Officials are asking hikers to stop building inukshuks in eastern Canada’s Gros Morne National Park. People all over Canada have taken to piling up stones to resemble the stone figures made by indigenous people in polar regions around the world.
For centuries, indigenous people in Canada have placed inukshuks as navigational aids, to mark migration routes, or sometimes as memorials for loved ones.
Park home to species at risk
Gros Morne National Park is a UNESCO world heritage site and a manager with the park told CBC that stone figures are popping up ecologically sensitive areas where people should not tread. The park is home to sensitive plants and other species at risk.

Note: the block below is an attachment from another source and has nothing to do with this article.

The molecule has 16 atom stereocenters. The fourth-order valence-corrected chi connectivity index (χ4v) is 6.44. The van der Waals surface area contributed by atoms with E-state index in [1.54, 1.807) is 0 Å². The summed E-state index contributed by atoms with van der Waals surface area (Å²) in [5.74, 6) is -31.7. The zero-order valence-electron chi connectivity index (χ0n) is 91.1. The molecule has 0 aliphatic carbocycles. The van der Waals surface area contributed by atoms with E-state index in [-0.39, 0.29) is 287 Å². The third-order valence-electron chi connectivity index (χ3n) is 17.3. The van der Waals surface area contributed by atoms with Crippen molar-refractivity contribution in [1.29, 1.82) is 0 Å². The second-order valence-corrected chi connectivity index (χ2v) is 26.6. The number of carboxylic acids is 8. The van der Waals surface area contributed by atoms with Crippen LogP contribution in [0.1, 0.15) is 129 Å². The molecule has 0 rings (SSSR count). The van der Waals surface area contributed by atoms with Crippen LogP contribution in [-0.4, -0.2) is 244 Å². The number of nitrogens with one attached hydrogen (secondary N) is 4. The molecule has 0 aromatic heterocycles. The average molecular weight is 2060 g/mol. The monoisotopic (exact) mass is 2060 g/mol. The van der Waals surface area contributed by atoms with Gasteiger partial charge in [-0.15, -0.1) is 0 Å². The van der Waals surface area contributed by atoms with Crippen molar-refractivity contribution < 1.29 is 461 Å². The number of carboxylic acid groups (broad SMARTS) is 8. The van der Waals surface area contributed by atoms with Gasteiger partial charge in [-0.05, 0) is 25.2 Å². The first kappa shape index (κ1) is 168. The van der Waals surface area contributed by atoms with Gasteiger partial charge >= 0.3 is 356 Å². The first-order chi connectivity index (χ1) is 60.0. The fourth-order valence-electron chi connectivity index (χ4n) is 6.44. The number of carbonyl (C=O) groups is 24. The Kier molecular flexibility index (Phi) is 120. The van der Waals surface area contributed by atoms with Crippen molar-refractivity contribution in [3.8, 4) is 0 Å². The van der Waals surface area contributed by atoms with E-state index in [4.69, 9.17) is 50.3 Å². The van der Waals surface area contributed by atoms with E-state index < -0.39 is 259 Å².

“We don’t have a policy about inukshuks, per se, but we do encourage people to leave the landscape much as we found it,” said manager Carla Wheaton to CBC. “We don’t encourage people to pick the flowers or create rock formations in unlikely places.”
If people can’t resist the temptation to build inukshuks, Wheaton suggests they do so on the park’s stony beaches, where the tide will restore the beach to its natural state.